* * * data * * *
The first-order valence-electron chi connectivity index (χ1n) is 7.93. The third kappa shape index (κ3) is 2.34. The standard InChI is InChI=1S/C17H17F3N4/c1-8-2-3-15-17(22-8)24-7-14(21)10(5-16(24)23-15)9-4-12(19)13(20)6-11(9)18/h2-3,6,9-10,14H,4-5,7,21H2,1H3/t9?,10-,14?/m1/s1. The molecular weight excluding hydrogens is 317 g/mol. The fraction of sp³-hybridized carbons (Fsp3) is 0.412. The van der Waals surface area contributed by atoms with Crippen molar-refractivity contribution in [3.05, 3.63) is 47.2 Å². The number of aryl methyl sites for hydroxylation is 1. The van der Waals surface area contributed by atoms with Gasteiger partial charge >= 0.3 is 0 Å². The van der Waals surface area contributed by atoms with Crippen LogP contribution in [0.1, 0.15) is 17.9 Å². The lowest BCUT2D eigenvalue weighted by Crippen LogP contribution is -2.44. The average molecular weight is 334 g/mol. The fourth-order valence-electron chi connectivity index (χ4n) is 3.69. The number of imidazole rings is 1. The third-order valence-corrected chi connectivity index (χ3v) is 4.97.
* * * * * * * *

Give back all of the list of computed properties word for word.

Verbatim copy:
The first-order valence-electron chi connectivity index (χ1n) is 7.93. The third kappa shape index (κ3) is 2.34. The standard InChI is InChI=1S/C17H17F3N4/c1-8-2-3-15-17(22-8)24-7-14(21)10(5-16(24)23-15)9-4-12(19)13(20)6-11(9)18/h2-3,6,9-10,14H,4-5,7,21H2,1H3/t9?,10-,14?/m1/s1. The molecular weight excluding hydrogens is 317 g/mol. The fraction of sp³-hybridized carbons (Fsp3) is 0.412. The van der Waals surface area contributed by atoms with Crippen molar-refractivity contribution in [3.05, 3.63) is 47.2 Å². The number of aryl methyl sites for hydroxylation is 1. The van der Waals surface area contributed by atoms with Gasteiger partial charge >= 0.3 is 0 Å². The van der Waals surface area contributed by atoms with Crippen LogP contribution in [0.1, 0.15) is 17.9 Å². The lowest BCUT2D eigenvalue weighted by Crippen LogP contribution is -2.44. The average molecular weight is 334 g/mol. The fourth-order valence-electron chi connectivity index (χ4n) is 3.69. The number of imidazole rings is 1. The third-order valence-corrected chi connectivity index (χ3v) is 4.97.